Wednesday, October 22, 2014

Rain, Rain, Go Away

The last day or so has been challenging. Nothing big, really -- just a succession of minor annoyances, culminating in the unexpected demise of my car yesterday afternoon. But, hey -- it got me home, and like its driver, it's feisty. It will be fine, just as soon as I write a check to free it.

I will be fine, too, but today is a day I could have used some sunshine. After muddling through a cloudy morning cloaked in more than my fair share of self-pity, I realized that I was getting in my own way. Sunshine or no sunshine, I had a choice to make. I could keep muddling and mumbling, or I could change my outlook.
Simple, I know -- and exactly what I would have said to someone else. But when I'm the one doing the muddling and mumbling, that self-pity cloak gets nice and toasty, and a cold, hard reality check seems much less inviting.

Reality check #1: I'm healthy. I have a family who loves me (and vice versa). I love what I'm doing with my life right now.

That wasn't so hard.

Reality check #2: Disappointment is inevitable. So are tired cars and cloudy days.

I gave myself the reality check speech on the way to one of my favorite places, on the way to the job I love. But it wasn't until I came out of Starbucks smiling, then looked down at my cup to see the little hearts one of the baristas had drawn (how did she know I needed that?) that I realized I had to keep looking. The clouds weren't likely to part on their own any time soon, so I needed to beat down the gloom with a barrage of the little things.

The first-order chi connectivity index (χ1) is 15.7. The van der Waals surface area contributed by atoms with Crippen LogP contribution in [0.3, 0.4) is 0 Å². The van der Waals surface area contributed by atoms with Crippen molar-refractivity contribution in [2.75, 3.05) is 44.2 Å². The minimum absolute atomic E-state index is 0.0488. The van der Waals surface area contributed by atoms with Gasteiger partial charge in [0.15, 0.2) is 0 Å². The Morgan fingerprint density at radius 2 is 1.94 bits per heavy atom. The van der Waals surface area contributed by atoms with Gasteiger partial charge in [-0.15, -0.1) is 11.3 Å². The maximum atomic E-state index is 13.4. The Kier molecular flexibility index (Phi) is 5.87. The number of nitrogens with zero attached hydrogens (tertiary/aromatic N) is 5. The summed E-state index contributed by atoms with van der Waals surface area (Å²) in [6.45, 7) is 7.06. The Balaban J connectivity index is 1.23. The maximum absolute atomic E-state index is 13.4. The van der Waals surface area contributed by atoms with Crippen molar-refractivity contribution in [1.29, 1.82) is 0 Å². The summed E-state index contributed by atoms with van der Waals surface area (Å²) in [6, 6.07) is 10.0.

My favorite drink in a cup with my name and little hearts. Beautiful fall leaves that outshine the dreariness of the rain. Another car to drive (my daughter's), alleviating my transportation issues. A classical music station discovered amid the saved stations in my temporary mode of transportation. A parking space a reasonable distance from my destination. Students who inspire equal parts joy and exasperation.
I don't mean to be a Pollyanna, and I am well aware that true blues aren't blown away by an act as simple as counting one's blessings. But taking the time and initiative to cast off the cloak of doom and  look at the world through rose-tinted lenses can be the beginning of the end of a persona of self-pity more often than we think.

Some days, you get sunshine. Other days, you have to hunt it down with a magnifying glass.


  1. Sorry about your rough day, Lisa, but it inspired a great post. :) I love your outlook!!

  2. Thanks, Cerella! It was just one of those days, and I'm happy (but not surprised) to say that my visit to Starbucks was the turning point. I've said it before, and I'll say it again -- I love my Starbucks baristas!!